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Raindance Web Conferencing Pro 5.0 review:

Raindance Web Conferencing Pro 5.0

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The Good Supports Corel and Lotus slide shows as well as PowerPoint; costs less per minute per person than WebEx; includes excellent tech support; moderators can use Mac, Linux, Solaris, and Windows machines.

The Bad Charges additional fees for teleconferencing into an online meeting; lacks many of WebEx's advanced features; slow response over dial-up connections.

The Bottom Line Opt for Raindance Web Conferencing Pro when you need to save a few pennies on online-only meetings or don't use PowerPoint for slide shows. Otherwise, turn to WebEx.

Visit manufacturer site for details.

CNET Editors' Rating

7.0 Overall

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Tired of airport security guards? Get Raindance Web Conferencing Pro and say good-bye to metal detectors and salty in-flight snacks. With this software, you can quickly hold an impromptu brainstorming fest or the weekly meeting with peers across the globe. But although Raindance does a decent job handling conferencing basics, it can't quite compete with WebEx Meeting Center. Go with Raindance if you use Corel WordPerfect Office or Lotus SmartSuite for your slide shows; WebEx doesn't support those apps, but it should satisfy everyone who uses other office suites. Tired of airport security guards? Get Raindance Web Conferencing Pro and say good-bye to metal detectors and salty in-flight snacks. With this software, you can quickly hold an impromptu brainstorming fest or the weekly meeting with peers across the globe. But although Raindance does a decent job handling conferencing basics, it can't quite compete with WebEx Meeting Center. Go with Raindance if you use Corel WordPerfect Office or Lotus SmartSuite for your slide shows; WebEx doesn't support those apps, but it should satisfy everyone who uses other office suites.

No software to download
All you need to attend a Raindance meeting is a browser and a Net connection. Unlike WebEx, attendees don't have to download a plug-in. However, moderators do have to install several ActiveX Controls (for Internet Explorer) or plug-ins (for Netscape), a process that's fast but not foolproof. In our tests, we had to read the help file and tweak a few settings in order to share documents with our attendees.

As with WebEx, participants don't need to use Windows to attend; Mac, Solaris, and Linux types can party, too. The only caveat: If participants' PCs don't have the code required to run Java apps and applets, Raindance automatically downloads it onto their machine. In our tests, it took 40 minutes to download the 5MB file over a 28.8Kbps connection.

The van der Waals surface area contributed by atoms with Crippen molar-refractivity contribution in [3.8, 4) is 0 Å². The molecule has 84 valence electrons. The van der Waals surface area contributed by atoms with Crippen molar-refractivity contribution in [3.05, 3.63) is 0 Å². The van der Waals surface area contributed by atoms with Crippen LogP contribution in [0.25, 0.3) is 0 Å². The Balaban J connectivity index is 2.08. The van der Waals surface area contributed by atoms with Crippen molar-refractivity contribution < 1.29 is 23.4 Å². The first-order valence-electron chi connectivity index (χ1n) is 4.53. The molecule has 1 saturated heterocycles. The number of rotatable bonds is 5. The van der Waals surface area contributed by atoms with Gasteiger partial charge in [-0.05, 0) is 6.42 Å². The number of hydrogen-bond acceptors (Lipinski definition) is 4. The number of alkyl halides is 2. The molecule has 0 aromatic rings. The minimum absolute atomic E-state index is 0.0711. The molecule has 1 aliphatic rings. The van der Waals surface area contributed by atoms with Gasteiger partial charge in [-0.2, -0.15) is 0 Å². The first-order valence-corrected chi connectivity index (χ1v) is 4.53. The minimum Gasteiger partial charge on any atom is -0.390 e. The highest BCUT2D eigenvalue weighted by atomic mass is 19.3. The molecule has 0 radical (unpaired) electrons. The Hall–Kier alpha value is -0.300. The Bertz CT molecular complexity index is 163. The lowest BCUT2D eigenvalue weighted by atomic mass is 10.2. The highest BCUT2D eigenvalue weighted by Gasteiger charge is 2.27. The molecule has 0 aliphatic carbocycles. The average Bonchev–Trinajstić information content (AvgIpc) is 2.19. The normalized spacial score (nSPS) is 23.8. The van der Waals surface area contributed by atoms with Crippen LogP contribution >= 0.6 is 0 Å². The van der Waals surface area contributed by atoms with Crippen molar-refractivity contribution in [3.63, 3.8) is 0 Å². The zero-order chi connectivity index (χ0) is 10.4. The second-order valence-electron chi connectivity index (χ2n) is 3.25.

Costs less than WebEx--sometimes
Raindance's basic Web conferencing package costs 39 cents per minute per person--less than WebEx's 45-cent, pay-as-you-go rate. However, if you add telephone conferencing to the deal, costs climb: you'll pay 63 cents per minute altogether, compared to WebEx's 50 cents per minute total. Raindance offers subscription plans, too. The least expensive one runs $100 per person per month for a 10-seat license, which amounts to a cool $1,000 a month. Yow! WebEx lets you buy seats in single units, so it's a better deal for small businesses.

Handles the basics
Raindance's interface is nicely organized, with multiple adjustable panes that make it easy to initiate a chat and find out who is present in the online meeting. You can brainstorm using the whiteboard, upload documents to an online storage site that participants can access later (good for hard copies of files used in the meeting), initiate Web tours, and annotate presentation slides. Unlike WebEx, you can even choose to share just part of the desktop, hiding all but the app's window from others.

Lacks WebEx's panache
Raindance blends audio and online conferencing using its own back-end telephony system, whereas WebEx relies on third-party providers. Just dial the toll-free number in your Raindance window, punch in a meeting ID and--presto!--you can meet by phone as well as on the Web. As many as 125 people can teleconference in a meeting, and up to 2,500 can attend an online meeting.

Still, WebEx offers tools and features that Raindance can only dream about. For example, Raindance doesn't let you upload nonpresentation documents, nor does it integrate with Microsoft Outlook or let moderators transfer files to other attendees. Want to rotate slides and 3D objects and incorporate animation à la WebEx? Forget about it.

While audio quality was first-rate in our tests, response time during online meetings using slower dial-up connections was shoddy. Attendees equipped with 52Kbps connections waited four to five seconds for changes to appear during an application-sharing session. In our tests, WebEx moved much faster.

Good service
To its credit, Raindance's online tech support resources are well written and include a short FAQ list, a self-paced tutorial, and twice-a-week interactive training sessions. Phone and e-mail support is free, 24/7. In our cold call, a rep came on the line immediately and gave clear, concise explanations and solutions.

Raindance Web Conferencing Pro 5.0 's integrated phone conferencing and alternative slide-show software make it an attractive option for some, but unless you're really pinching pennies and want to conduct only online meetings, WebEx is still the champ.

Raindance Web Conferencing Pro's interface won't wow you, but it displays basic conferencing tools--a slide show, a chat window, and status indicators--in an easy-to-use package.

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